I was really sad to be leaving the Pole Mountain camp, but I had a plan and wanted to try to stick to it to the best of my ability. So, I set off for Willow Springs campground in BLM land just outside of Moab, Utah and Arches National Park.
After filling up on gas in Laramie, WY, I followed the path to Eagle, CO. I had no idea the beauty that I was encountering there even existed. I followed mostly state routes through Medicine Bow, Routt, and Arapaho National Forests, going over the Gore Pass in Colorado. The second I entered the section of Medicine Bow National Forest after Laramie, I was struck with awe. The scenery was absolutely stunning, and kept getting better. I drove straight for 2 hours and 41 minutes to get to Eagle, CO (less than Google Maps suggests, actually), where I would then follow I-70 for a ways again. Those 2 hours and 41 minutes were mostly spent utterly speechless.
Worth mentioning the exact route I took: from Laramie, I jumped onto WY-230 W, which turns into CO-127 S before becoming CO-125 S. I followed that route until I turned right onto CO-14 W just passed Walden, CO. I followed CO-14 W to turn left on US-40 E. Following that down, I turned right onto CO-134 W, and after a while a sharp left onto CO-131 S. That took me into Wolcott, CO, where I jumped onto I-70 for the majority of the ride. That is probably the most amazing driving route I have done to date, and I highly recommend it! You can also follow it up by continuing West on I-70, which is also another one of my most favorite, beautiful drives in the country.
Following my GPS into Utah, it actually directed me down a wrong path onto some private property, so I had to turn around on some rough terrain and find my way back to the correct road for the campgrounds. No problem for Tivona, but it was a headache I didn’t anticipate.
Finally, pulling in, I stopped at one early site and enjoyed the beautiful scenery. It was particularly hot outside there already, but I really love the desert scenery that Utah has to offer around those parts. After getting out and scoping the campgrounds for a bit, however, I moved down to a different site where I would spend the first night.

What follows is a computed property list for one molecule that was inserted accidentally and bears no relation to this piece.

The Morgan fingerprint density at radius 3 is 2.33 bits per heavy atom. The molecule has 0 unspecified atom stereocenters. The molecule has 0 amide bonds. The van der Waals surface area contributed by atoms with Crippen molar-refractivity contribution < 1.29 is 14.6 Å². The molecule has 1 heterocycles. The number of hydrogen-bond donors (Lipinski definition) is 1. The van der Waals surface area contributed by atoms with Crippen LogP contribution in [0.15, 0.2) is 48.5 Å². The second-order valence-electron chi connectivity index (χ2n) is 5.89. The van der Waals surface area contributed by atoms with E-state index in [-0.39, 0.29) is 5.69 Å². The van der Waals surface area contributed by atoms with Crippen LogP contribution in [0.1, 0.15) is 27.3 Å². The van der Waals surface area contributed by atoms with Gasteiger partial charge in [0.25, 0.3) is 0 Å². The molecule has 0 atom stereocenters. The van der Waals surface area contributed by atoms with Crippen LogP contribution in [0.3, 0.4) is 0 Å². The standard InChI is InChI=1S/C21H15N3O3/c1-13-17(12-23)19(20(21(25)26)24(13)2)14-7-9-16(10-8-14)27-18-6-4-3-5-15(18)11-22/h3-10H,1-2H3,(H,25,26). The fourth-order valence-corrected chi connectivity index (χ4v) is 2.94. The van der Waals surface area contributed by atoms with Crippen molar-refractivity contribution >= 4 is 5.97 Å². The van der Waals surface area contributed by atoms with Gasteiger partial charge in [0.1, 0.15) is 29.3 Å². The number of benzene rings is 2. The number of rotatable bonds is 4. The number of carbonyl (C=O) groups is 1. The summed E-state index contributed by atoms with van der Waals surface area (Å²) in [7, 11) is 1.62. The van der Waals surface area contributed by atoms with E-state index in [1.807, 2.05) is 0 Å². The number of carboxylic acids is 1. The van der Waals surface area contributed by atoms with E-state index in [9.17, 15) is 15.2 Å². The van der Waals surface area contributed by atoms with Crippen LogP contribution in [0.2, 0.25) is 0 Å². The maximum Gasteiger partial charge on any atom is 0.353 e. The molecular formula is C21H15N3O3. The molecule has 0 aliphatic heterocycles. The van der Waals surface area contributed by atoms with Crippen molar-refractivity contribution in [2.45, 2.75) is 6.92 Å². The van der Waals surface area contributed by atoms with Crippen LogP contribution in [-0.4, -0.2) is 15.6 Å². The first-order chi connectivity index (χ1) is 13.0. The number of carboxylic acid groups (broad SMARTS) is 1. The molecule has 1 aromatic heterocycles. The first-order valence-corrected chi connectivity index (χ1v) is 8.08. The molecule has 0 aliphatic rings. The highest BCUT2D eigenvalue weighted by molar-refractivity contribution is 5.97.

I was excited to be able to use my Biolite finally, after all of these campgrounds that would not allow it, so I set a fire that first night with twigs I found lying around on the ground. It was a nice fire that lasted for a while out of the stove, and then I packed in for the night.
The next day did get brutally hot while working on my laptop all morning and early afternoon. Eventually, I had to make a run into town to buy something cold to drink; actually, I just stopped at a nearby gas station outside of town! Upon returning, I decided to head further into the campground and get a different spot. I picked out a good spot along one of the hills and did some hiking around the area, enjoying the views.
That night, I found some firewood people had left behind and decided to try and start a fire. The firewood was total crap and didn’t burn worth a damn, but it occupied me all night and was rather fun trying to get it going anyway before finally calling it a night, putting the small fire I did achieve out, and heading to bed.
I was jostled from my sleep at about 4:00 AM by a pretty crazy thunderstorm rolling through the camp. Rain was falling moderately, and I watched as lightning was striking all around me, a couple of times striking the ground a few yards from my car! It was awfully exciting for 4:30am, but I also found myself feeling somewhat sick as the heat from the day before and overnight set in. I was already thinking of moving to a different spot because of the heat, and all of this excitement and feeling heat illness setting in, I decided it was time to do exactly that.
I tore down all of my camp and headed on to the next spot.
This is a place that is absolutely stunning, and I would definitely love to return. There was some good Verizon 4G signal there, although occasionally temperamental at spots. In the summer is probably a terrible time to do it. Only other downsides I could say of the place is the number of people rolling through with ATVs and dirtbikes, which isn’t so bad, but it does get noisy. Speaking of noise, someone was running a gas generator a lot there, which got on my nerves. I don’t like that sound deafening the beautiful nature I was in, and is a big reason I went so overboard on my solar panels–so I wouldn’t ever have to rely on that noise-making nonsense. Oh well.
Here’s some more pictures: